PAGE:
Chinese oil futures launch may threaten primacy of US dlr

China's first long-expected crude oil futures has started trading on the Shanghai International Energy Exchange Monday, with the front-month September contract being the most actively traded in the first morning session, according to data from INE's website. Denominating oil contracts in yuan would promote the use of China's currency in global trade, one of the country's key long-term goals.

Meanwhile, Chinese commodities markets' reputation for high volatility, and the fact that the contracts are denominated in yuan, not dollars, could damp worldwide investors' appetite for the futures.

Meanwhile, the two major U.S. dollar-based oil benchmarks, Brent in London and West Texas Intermediate (WTI) in NY, were trading at US$70.81 and US$66.18 a barrel respectively.

China's treasury bond futures closed mixed on Monday, with the contract for June 2018 closing 0.05 percent lower at 96.98 yuan (about 15.34 USA dollars).

But foreign investor response to those openings has been tepid, and while analysts say the yuan oil futures will help further internationalise China's markets and increase crude price transparency in Asia, the dollar's position as the world's petro-currency remains solid.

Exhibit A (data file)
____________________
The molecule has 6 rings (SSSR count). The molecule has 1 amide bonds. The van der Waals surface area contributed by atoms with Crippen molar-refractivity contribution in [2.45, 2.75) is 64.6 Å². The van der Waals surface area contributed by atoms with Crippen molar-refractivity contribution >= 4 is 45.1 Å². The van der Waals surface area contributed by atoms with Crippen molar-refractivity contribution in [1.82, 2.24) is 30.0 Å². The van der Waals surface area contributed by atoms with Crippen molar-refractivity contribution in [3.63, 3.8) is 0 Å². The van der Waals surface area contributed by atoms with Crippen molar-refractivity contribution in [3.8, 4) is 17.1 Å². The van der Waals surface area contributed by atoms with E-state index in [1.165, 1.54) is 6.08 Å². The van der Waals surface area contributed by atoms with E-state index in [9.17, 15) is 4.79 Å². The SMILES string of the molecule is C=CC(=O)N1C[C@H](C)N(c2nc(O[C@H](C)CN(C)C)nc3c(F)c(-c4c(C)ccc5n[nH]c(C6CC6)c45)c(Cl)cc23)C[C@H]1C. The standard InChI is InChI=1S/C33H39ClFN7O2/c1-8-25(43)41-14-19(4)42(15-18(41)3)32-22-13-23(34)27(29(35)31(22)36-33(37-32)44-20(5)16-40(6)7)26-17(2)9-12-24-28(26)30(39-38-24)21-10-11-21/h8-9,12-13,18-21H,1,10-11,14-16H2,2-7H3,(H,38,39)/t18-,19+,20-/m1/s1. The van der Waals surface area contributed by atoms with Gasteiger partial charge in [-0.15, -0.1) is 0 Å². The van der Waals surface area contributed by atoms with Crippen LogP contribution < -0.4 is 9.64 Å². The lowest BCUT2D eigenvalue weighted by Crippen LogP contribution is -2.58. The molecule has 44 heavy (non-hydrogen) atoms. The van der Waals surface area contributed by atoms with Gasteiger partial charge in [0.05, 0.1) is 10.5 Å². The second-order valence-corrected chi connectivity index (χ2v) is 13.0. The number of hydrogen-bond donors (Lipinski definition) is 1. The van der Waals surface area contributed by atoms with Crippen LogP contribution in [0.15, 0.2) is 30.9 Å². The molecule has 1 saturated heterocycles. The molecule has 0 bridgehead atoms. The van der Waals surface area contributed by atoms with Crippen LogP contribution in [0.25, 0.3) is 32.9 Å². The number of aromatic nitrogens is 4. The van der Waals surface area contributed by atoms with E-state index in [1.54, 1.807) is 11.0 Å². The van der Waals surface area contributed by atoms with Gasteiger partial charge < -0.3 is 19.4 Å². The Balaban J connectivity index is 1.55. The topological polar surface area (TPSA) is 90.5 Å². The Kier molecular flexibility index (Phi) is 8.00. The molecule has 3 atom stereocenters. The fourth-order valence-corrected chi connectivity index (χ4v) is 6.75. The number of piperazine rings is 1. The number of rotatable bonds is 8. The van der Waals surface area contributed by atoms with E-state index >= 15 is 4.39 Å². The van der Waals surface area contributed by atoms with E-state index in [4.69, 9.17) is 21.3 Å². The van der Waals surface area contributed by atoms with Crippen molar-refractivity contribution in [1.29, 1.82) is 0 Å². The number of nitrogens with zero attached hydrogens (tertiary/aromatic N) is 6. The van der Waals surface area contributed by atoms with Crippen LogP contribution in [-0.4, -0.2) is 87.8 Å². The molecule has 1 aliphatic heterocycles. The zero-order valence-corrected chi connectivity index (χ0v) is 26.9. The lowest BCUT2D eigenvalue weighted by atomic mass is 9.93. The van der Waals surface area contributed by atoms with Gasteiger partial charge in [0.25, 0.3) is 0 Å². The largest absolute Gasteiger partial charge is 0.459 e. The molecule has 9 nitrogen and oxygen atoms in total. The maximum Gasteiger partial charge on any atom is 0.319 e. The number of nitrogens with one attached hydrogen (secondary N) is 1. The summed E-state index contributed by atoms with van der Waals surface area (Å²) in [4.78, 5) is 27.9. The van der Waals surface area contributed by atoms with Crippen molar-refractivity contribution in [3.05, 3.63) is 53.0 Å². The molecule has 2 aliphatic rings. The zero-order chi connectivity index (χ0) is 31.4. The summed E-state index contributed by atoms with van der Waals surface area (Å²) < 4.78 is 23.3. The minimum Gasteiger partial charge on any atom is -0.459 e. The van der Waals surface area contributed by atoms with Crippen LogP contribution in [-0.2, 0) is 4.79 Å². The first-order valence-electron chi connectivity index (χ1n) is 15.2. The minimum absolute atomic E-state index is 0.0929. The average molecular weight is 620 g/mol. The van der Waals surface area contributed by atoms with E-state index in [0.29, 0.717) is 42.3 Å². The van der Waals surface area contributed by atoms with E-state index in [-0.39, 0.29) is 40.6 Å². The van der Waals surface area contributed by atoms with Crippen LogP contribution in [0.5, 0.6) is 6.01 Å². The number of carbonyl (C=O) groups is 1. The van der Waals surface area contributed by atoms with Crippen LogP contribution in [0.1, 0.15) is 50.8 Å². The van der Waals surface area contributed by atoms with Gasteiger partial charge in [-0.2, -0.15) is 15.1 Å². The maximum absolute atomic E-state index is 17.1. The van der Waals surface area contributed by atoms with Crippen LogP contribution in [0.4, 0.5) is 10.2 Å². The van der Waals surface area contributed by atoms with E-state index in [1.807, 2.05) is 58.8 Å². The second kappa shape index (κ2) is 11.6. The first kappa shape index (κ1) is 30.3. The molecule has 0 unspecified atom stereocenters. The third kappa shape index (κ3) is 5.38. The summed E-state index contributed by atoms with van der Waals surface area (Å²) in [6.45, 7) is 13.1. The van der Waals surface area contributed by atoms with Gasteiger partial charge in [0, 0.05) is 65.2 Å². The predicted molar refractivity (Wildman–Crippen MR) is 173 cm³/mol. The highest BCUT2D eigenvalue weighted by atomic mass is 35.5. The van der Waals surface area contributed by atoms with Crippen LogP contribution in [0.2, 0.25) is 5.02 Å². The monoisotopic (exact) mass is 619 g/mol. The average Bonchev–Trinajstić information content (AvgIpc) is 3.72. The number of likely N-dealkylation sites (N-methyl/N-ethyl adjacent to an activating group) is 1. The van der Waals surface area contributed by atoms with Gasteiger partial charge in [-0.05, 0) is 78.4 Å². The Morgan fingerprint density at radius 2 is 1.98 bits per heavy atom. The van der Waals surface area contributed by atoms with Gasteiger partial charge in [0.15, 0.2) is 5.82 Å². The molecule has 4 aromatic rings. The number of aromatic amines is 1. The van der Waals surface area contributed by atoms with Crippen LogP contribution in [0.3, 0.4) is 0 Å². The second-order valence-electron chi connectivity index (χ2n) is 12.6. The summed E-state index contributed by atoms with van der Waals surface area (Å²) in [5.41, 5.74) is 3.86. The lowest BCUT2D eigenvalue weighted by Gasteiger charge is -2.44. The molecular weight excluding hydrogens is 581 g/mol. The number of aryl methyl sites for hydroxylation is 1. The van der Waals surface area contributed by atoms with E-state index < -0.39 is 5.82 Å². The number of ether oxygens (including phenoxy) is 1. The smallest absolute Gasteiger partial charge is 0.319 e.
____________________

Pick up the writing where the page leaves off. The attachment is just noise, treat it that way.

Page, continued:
Citing Li Qiang, director of the research center under the Xinhu Futures, the media outlet suggested that the launch of China's own oil futures could be seen as Beijing's attempt to open the country's commodity market to foreign investors. Swiss-based commodity traders Trafigura and Mercuria, U.S. -based Freepoint, and independent refiner Shandong Wonfull were other early participants. About 19 foreign brokers had registered to trade the contracts as of last week, the exchange said. Chinese trader Unipec told Reuters it was the counterparty for the Glencore deal. Absence of a paper market could limit liquidity, as these contracts are expected to be physically settled.

"In the short-term, we believe price fluctuations will reflect domestic crude oil supply and demand".

The Chinese contract traded about $4 a barrel higher than WTI earlier in the day.

Crude oil futures slipped on Monday, but losses were capped by a rebound in stock markets and escalating Saudi-Iran tensions. This is especially important amid the ongoing tariff war between the USA and China.

The Shanghai contract traded higher than its London and NY counterparts shortly after debuting, at 432.2 yuan (USD 68.43) per barrel for September settlement at around 0145 GMT, according to Bloomberg News. Chinese exchanges count each way of the trade - the buy and sell - as two lots.

  • Eleanor Harrison